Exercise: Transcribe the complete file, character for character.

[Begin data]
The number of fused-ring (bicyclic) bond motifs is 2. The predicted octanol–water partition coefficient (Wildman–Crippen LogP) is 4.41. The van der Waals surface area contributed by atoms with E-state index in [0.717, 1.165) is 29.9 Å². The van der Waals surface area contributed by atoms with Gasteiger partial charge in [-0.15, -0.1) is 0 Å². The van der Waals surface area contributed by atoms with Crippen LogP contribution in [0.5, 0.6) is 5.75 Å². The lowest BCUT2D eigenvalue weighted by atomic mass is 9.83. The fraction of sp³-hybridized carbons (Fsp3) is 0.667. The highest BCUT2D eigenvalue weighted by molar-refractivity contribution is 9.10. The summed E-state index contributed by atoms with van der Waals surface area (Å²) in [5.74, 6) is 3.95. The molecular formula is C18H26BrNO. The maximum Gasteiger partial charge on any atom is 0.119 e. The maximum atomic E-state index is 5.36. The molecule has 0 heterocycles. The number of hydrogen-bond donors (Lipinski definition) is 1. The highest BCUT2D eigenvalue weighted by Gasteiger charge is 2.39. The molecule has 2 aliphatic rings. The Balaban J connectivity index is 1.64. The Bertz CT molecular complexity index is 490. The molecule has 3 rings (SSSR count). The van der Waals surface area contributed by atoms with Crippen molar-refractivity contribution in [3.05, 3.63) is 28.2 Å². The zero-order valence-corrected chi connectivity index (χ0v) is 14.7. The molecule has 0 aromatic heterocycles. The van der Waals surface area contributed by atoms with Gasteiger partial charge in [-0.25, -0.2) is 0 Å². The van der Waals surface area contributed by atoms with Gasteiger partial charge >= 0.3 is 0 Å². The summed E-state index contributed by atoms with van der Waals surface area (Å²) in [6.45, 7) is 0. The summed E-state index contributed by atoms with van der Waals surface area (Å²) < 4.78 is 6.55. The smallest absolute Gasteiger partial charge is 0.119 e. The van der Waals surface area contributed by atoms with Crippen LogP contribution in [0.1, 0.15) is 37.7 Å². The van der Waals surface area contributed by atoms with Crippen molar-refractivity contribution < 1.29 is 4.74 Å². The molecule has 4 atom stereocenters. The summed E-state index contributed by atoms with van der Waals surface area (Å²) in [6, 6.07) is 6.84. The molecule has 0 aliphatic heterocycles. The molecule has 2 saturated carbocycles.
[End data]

The number of fused-ring (bicyclic) bond motifs is 2. The predicted octanol–water partition coefficient (Wildman–Crippen LogP) is 4.41. The van der Waals surface area contributed by atoms with E-state index in [0.717, 1.165) is 29.9 Å². The van der Waals surface area contributed by atoms with Gasteiger partial charge in [-0.15, -0.1) is 0 Å². The van der Waals surface area contributed by atoms with Crippen LogP contribution in [0.5, 0.6) is 5.75 Å². The lowest BCUT2D eigenvalue weighted by atomic mass is 9.83. The fraction of sp³-hybridized carbons (Fsp3) is 0.667. The highest BCUT2D eigenvalue weighted by molar-refractivity contribution is 9.10. The summed E-state index contributed by atoms with van der Waals surface area (Å²) in [5.74, 6) is 3.95. The molecular formula is C18H26BrNO. The maximum Gasteiger partial charge on any atom is 0.119 e. The maximum atomic E-state index is 5.36. The molecule has 0 heterocycles. The number of hydrogen-bond donors (Lipinski definition) is 1. The highest BCUT2D eigenvalue weighted by Gasteiger charge is 2.39. The molecule has 2 aliphatic rings. The Balaban J connectivity index is 1.64. The Bertz CT molecular complexity index is 490. The molecule has 3 rings (SSSR count). The van der Waals surface area contributed by atoms with Crippen molar-refractivity contribution in [3.05, 3.63) is 28.2 Å². The zero-order valence-corrected chi connectivity index (χ0v) is 14.7. The molecule has 0 aromatic heterocycles. The van der Waals surface area contributed by atoms with Gasteiger partial charge in [-0.25, -0.2) is 0 Å². The van der Waals surface area contributed by atoms with Gasteiger partial charge >= 0.3 is 0 Å². The summed E-state index contributed by atoms with van der Waals surface area (Å²) in [6.45, 7) is 0. The summed E-state index contributed by atoms with van der Waals surface area (Å²) < 4.78 is 6.55. The smallest absolute Gasteiger partial charge is 0.119 e. The van der Waals surface area contributed by atoms with Crippen LogP contribution in [0.1, 0.15) is 37.7 Å². The van der Waals surface area contributed by atoms with Crippen molar-refractivity contribution < 1.29 is 4.74 Å². The molecule has 4 atom stereocenters. The summed E-state index contributed by atoms with van der Waals surface area (Å²) in [6, 6.07) is 6.84. The molecule has 0 aliphatic heterocycles. The molecule has 2 saturated carbocycles.